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Bar Hill Fort was a Roman fort on the Antonine Wall in Scotland.[10] It was built around the year 142 A.D.. Older maps and documents sometimes spell the name as Barr Hill.[11] A computer generated fly around for the site has been produced.[12] Lidar scans have been done along the length of the wall including Bar Hill.[13] Sir George Macdonald wrote about the excavation of the site.[14] Many other artefacts have also been found at Shirva, about a mile away on the other side of Twechar.[15]

Bar Hill Fort
Bar Hill from the air (geograph 4517293).jpg
Bar Hill and Twechar with Kilsyth and Croy in the background
Alternative name(s)Barr Hill
Founded during the reign ofAntoninus Pius
ProvinceBritannia
Legions
2nd
20th
Cohorts
First Cohort of Baetasians,[1] First Cohort of Hamians[2]
CountyEast Dumbartonshire
Country United Kingdom
Excavation dates1902-1905, 1978-1982,[3] 1982-1984
ArchaeologistsGeorge Macdonald, Alexander Park
ExhibitionsHunterian Museum
RIB 2170. Honorific Building Inscription of the First Cohort of Baetasians.[4] It has been scanned and a video produced.[5]
RIB 2171. Building Inscription of the Second and Twentieth Legions.[6]
A man's[7], a woman's[8] and a child's[9] shoe from Bar Hill.

Many Roman forts along the wall held garrisons of around 500 men.[16] Larger forts like Castlecary and Birrens had a nominal cohort of 1000 men[17] but probably sheltered women and children[18] as well although the troops were not allowed to marry.[19] There is likely too to have been large communities of civilians around the site.[20]

An altar (RIB 2167) to Silvanus was found in 1895 on Bar Hill. It's thought to have originated from a small shrine outside the fort. The altar is now kept in the Hunterian Museum,[21] Glasgow along with others like the one found at Castlecary.[22] A 43 foot deep well was discovered at the site.[23] Several item were recovered from the well. It's possible they were dumped there when the site was abandoned. Shoes from men, women and children were found leading to suggestions of family life. Other recovered items include an altar, bones, shells and coins. Structural materials like building columns, wooden beams were found as was part of the pulley of the well.[24] Videos of some reconstructed objects like a barrel,[25] a window.[26] and various columns[27] have been produced as well as one of a bust of Silenus.[28]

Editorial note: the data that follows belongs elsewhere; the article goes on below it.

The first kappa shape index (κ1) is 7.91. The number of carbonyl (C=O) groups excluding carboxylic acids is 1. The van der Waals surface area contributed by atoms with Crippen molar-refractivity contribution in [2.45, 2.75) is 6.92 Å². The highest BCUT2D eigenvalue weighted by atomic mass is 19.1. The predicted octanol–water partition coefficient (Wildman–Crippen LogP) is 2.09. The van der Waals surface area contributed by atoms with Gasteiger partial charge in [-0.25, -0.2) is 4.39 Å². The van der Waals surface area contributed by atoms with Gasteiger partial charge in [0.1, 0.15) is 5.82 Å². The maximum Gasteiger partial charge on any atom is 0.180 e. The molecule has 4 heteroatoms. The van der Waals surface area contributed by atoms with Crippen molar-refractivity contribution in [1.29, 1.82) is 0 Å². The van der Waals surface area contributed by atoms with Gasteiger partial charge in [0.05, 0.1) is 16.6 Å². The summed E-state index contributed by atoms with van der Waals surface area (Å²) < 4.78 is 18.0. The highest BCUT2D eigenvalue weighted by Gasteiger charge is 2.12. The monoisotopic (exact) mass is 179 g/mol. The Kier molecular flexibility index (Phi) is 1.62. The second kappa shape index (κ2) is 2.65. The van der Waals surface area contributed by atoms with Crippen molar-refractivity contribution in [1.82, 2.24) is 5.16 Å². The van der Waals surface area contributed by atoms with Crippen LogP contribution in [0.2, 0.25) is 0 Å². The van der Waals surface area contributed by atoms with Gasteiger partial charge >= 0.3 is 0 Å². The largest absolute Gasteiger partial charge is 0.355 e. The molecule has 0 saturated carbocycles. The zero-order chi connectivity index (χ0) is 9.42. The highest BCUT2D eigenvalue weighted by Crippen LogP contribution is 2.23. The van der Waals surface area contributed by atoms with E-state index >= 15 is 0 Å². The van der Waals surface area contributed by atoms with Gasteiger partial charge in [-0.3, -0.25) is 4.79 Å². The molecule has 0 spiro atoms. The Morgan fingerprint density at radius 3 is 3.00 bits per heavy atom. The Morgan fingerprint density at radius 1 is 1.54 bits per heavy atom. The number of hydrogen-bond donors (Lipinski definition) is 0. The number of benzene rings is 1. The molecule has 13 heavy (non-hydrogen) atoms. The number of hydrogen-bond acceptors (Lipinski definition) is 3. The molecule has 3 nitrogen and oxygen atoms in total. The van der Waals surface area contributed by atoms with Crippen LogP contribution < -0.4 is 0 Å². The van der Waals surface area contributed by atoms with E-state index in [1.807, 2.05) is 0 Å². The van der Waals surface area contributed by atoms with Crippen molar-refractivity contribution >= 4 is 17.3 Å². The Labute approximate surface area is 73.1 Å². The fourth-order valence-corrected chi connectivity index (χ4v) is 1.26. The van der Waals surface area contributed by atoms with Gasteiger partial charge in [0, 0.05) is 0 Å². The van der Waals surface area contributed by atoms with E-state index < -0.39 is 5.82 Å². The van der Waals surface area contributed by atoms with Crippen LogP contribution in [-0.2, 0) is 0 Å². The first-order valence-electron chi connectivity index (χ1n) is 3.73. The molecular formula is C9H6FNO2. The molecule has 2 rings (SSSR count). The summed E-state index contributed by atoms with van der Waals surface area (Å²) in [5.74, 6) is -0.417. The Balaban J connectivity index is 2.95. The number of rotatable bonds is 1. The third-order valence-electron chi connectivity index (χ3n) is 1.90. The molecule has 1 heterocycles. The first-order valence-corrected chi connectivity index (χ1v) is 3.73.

Bar Hill Fort was one of over a dozen forts built along the Antonine Wall from around 140 AD. These follow a short route across Scotland’s central belt which was largely followed in the 18th century when constructing the Forth and Clyde canal.[29] On the south-facing slope of the hill is the headquarters; it is the biggest building that can be seen. The remains of a Roman bathhouse can also be observed.[30]

Bar Hill as seen from the air looking east from Twechar towards the Firth of Forth along the line of the Forth and Clyde canal. Kilsyth is on the left and Cumbernauld is on the right. Castlehill has a similar aerial view to the west.
RIB 2166.[31] Altar dedicated to Mars Camulus.
RIB 2167.[32] Altar dedicated to Silvanus. On a plinth. It has been scanned and a video produced.[33]
RIB 2169.[34] Altar dedicated by First Cohort of Baetasians. Their name also appears on an altar from Old Kilpatrick.
Roman images in stone from Bar Hill Fort. Silenus and bearded man with middle finger extended in the "infamis digitus" to ward off the evil eye.[35] A video of the figure on the right has been made.[36]

ReferencesEdit

  1. ^ "Dedication Slab, Bar Hill". Retrieved 19 May 2018.
  2. ^ "BAR HILL: FORT, MILITARY WAY, WALL, AND TEMPORARY CAMPS" (PDF). Frontiers of the Roman Empire. Retrieved 7 May 2018.
  3. ^ Keppie, L J F (Sep 2010). "EXCAVATIONS AT THE ROMAN FORT OF BAR HILL, 1978-82". Glasgow Archaeological Journal. 12 (12): 49–81. Retrieved 2 June 2018.